• Great Falls of the Potomac in summer

    Great Falls

    Park Virginia

There are park alerts in effect.
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  • Trash Free Park

    Great Falls Park is now a trash free park. Trash cans have been removed. Please come prepared to carry your trash out with you. More »

  • River Safety

    Learn more about how to stay safe around the Potomac. The Potomac has dangerous currents and going into the river is not permitted. Swimming and wading could cost you your life. Stay safe. Stay out of the river. More »

  • No Water in Visitor Center Courtyard

    Due to plumbing problems, there are no bathrooms available in the Visitor Center (VC) courtyard. There are portajohns behind the Snackbar for public use. *Please note: Restrooms near the lower parking lot are fully operational.

  • Weekend and Holiday Delays for Entry

    Saturdays, Sundays, and holidays when there is a good weather forecast, expect delays of up to an hour from Noon to 4pm when entering the park.

River Safety

A person being rescued by the U.S. Park Police helicopter

U.S. Park Police helicopter rescue

National Park Service

On May 22, 2013 Great Falls Park, a unit of the George Washington Memorial Parkway, along with the Chesapeake and Ohio Canal NHP, Park Police, Fairfax and Montgomery County Fire and Rescue personnel, and the Potomac Paddlers Volunteer Corps, conducted a press conference to get the message out about dangers of the waters in the Potomac River Gorge and being safe. Please take a moment to review this safety bulletin and increase your awareness about river safety in the Potomac River Gorge and the dangers that exist within these beautiful, natural areas.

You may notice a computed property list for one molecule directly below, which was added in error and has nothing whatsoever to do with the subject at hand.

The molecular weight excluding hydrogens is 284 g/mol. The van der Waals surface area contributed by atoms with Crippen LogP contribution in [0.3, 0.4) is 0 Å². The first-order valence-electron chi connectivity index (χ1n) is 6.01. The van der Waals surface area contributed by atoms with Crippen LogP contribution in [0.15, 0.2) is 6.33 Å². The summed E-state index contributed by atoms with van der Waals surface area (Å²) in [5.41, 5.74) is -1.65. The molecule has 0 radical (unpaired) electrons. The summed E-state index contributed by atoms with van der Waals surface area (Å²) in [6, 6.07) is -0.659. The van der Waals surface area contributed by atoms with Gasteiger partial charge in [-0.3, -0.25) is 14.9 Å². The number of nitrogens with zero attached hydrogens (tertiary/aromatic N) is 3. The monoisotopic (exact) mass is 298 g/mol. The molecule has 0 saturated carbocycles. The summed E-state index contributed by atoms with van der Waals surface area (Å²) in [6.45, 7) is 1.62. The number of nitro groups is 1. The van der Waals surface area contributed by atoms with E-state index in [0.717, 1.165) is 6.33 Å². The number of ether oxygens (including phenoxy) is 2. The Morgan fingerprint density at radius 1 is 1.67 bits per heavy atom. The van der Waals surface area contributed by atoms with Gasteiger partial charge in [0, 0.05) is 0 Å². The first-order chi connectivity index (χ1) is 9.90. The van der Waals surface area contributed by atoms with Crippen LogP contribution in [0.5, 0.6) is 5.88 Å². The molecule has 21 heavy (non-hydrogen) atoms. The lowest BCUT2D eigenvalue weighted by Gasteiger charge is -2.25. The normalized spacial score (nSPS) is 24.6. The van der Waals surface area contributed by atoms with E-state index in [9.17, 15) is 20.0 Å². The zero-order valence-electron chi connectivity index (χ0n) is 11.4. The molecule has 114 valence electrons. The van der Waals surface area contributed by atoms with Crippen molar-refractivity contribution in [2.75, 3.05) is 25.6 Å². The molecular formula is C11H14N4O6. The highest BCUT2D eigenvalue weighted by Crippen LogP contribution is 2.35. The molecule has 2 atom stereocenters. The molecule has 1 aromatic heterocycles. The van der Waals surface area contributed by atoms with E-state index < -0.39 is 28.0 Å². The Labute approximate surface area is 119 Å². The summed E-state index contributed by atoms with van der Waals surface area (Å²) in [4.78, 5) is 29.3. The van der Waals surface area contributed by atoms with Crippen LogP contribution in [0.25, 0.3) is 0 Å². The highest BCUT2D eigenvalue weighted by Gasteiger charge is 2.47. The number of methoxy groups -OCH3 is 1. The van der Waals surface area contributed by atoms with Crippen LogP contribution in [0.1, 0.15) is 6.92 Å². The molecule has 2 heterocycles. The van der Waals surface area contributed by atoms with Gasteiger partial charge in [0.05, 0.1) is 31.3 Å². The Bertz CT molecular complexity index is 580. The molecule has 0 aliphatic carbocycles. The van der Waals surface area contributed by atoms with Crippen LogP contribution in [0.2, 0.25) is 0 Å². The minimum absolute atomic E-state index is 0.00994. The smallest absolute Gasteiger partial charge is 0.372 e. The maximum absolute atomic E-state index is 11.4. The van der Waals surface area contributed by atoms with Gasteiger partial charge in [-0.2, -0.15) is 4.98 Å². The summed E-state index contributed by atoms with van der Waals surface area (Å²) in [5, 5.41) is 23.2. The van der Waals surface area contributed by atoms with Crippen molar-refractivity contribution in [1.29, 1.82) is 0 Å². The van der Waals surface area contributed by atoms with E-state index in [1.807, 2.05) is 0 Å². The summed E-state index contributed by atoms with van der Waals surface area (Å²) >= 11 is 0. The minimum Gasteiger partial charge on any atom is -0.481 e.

In Great Falls Park and the river gorge below, the waters are deep and high in volume with powerful, fast moving currents. This area is NOT a swimming hole. Over the years many people have died swimming in the Potomac River Gorge, as well as from falling in the river along the steep rocky shorelines. More than half (51%) of all river related injuries in the Potomac River Gorge are fatal and 72% of river related incidents are shoreline based activities (not kayaking/canoeing).

As the temperatures rise and visitors flock to the park, the coolness of the water tempts people towards it. The appearance of the river can be deceptive. The Potomac often looks calm on the surface. What is not visible are downward moving currents that can pull a human being or dog down to the bottom.

Please read remarks made at the 2013 river safety press conference.

Your safety is your responsibility.


2013 River Safety Conference Remarks and Safety Information

News Report: Hear from volunteers, fire and rescue personnel, park rangers, and survivors, who spoke at the press conference on May 22nd, about river safety.

Movie: How long can you hold your breath? Park rangers and river rescue personnel talk about what happens in the Potomac when people take risks. Also available in Spanish and Vietnamese.

From the Washington Post: an interactive article on river currents and why people drown in the Potomac at Great Falls. There is also a feature article on the factors that cause drownings, and an interview with a survivor.

Learn more about kayaking on the Potomac.

Did You Know?

Pothole carved by the Potomac River

The round holes you see in the rocks along the River Trail were carved by the Potomac. Some of these potholes are large enough to stand in and can take over 500 years to form.